Stress Lowers Immunity

by | | Adrenals & Thyroid

Cortisol has a natural curve throughout the day.  Often when this stress hormone becomes too high we see a disruption in the curve and then a flattened curve. This is where we see how stress lowers immunity.  You may notice that you catch the flu after a stressful time.  What you may not know is that when stress is continually high the whole endocrine system becomes muted.  Ovaries, testes, thyroid and even the gut can feel the effects.  Glucocorticoid resistance is when stress is too high overtime and the body stops responding.  It is similar to insulin resistance which leads to the chronic disease type II diabetes.

Stress Lowers Immunity

Prolonged high stress has health consequences.  We know that it plays a role in every chronic illness.  Given that we are in a pandemic and micro-aggressions have accelerated during this time along with mental health challenges, it’s not surprising if you are feeling any of the following:

  • Wired yet tired
  • Difficulty falling asleep or anxious before bedtime
  • Quick to anger or rage
  • Increased anxiety or nervousness
  • More sugar cravings
  • An increase in abdominal circumference
  • High blood pressure
  • Elevated blood sugar
  • Irregular menstrual cycles
  • Memory lapses or more distracted thinking

Chronic stress lowers immunity.  Learning to manage stress will increase your resiliency to illness both acute illness like the flu and chronic conditions.  You can avoid chronic illness or learn to manage it so it has less impact on your life by understanding cortisol better.

What Cortisol Does

It keeps us alive by modulating inflammation, raising blood pressure and sugar to mount a response to whatever threat is in front of us.  Cortisol also governs hunger, cravings, physical activity and our sleep cycles.  The most common ways I work with my patients is to educate them about how blood sugar and cortisol work together.  Modulating one helps anchor the other.

Another way immunity is suppressed is the effect that high stress has on gut bacteria. Gut function becomes disrupted and this lowers our immunity.  Cortisol also increases inflammation which is part of a natural immune response until it becomes chronic. In terms of longevity chronic high stress also impacts growth hormone.  Our hormones keep us strong and active as we age.

Your Allostatic Load

Allostasis means maintaining stability (homeostasis) through change.  Allostatic load is a measure of biological strain on your body from poor stress response.  It can be calculated using the primary mediators that include the substances the body releases in response to stress: epinephrine, norepinephrine, DHEA-S and cortisol.  Blood pressure, cholesterol and waist-to-hip ratio are also key factors to measure.

Age, socioeconomic status, cognitive decline, race and unsupportive childhood or adult relationships all have major impact on allostatic load.  Although many of these we don’t have control over, we can become aware of where our load is higher which helps us make adjustments.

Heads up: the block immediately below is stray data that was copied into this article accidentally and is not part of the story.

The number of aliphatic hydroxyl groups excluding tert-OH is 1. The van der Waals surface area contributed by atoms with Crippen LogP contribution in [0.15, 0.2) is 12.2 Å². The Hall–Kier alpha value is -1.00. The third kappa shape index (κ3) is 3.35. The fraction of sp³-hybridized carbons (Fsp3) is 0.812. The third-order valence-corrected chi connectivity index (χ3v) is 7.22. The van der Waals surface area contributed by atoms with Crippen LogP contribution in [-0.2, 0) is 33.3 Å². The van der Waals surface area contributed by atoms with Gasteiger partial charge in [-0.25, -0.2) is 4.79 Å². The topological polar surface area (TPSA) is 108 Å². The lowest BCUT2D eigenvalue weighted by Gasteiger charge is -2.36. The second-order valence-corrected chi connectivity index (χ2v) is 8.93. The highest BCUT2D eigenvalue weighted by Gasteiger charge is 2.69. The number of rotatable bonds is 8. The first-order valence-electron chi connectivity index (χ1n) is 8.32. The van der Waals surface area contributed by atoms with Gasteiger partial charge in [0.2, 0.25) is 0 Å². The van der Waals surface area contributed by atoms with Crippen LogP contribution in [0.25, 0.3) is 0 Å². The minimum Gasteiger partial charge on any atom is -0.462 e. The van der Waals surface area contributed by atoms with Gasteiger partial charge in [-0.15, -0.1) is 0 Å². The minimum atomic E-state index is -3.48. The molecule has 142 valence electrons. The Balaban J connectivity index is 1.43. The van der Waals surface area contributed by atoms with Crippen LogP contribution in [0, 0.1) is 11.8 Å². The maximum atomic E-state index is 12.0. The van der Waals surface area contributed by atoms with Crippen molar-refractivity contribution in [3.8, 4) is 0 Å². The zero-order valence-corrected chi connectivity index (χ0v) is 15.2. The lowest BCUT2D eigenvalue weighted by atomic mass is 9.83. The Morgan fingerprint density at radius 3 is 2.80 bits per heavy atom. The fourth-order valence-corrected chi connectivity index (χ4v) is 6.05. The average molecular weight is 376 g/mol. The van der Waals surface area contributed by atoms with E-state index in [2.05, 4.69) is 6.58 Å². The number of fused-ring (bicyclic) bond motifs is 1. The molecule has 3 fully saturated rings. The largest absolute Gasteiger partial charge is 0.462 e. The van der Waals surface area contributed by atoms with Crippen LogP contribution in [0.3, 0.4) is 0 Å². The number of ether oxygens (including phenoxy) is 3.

Five Steps to Help

  1.  Track your sleep using heart rate variability.  HRV is the pattern of your heart rate. You want high variability between each beat. Research proves that when your HRV is high, your body has better stress resilience. A low HRV indicates less resilience.
  2. Reduce caffeine. It directly induces the adrenocortical cells to produce more cortisol and more epinephrine, norepinephrine, and insulin. Find the smallest dose of caffeine that supports your productivity yet doesn’t undermine your health.⁠
  3. A⁠lcohol raises cortisol.  It disrupts sleep and insulin. One bad night makes you more insulin resistant the next day. Higher cortisol disrupts the regular insulin signal. Chronically disrupting cortisol with alcohol leads to more insulin resistance.
  4. Increase nutrients and amino acids. Stress can deplete certain micronutrients, including vitamins B1, B5, B6, B12, C, and amino acids. Vitamin C lowers cortisol levels. L-theanine calms down the sympathetic nervous system. L-tyrosine is a precursor to  norepinephrine and dopamine. Phosphatidylserine (PS) also supports the stress response.
  5. Adaptogenic herbs and mushrooms. This support the stress response, immune system and hormones.  Specific ones also help gut health and are overall tonics.  Nature gave us these to help us through trying times and a pandemic is certainly one of those times.  I use blends and individualize them based on each patient’s needs.  I like to cycle them as well.

Stress is not your fault.  Nor is getting sick.  Approaching these times with kindness and care is not easy. Even the smallest step in this direction has enormous results for everyone around.  Remember that we can help others regulate when we take the time to do this for ourselves.



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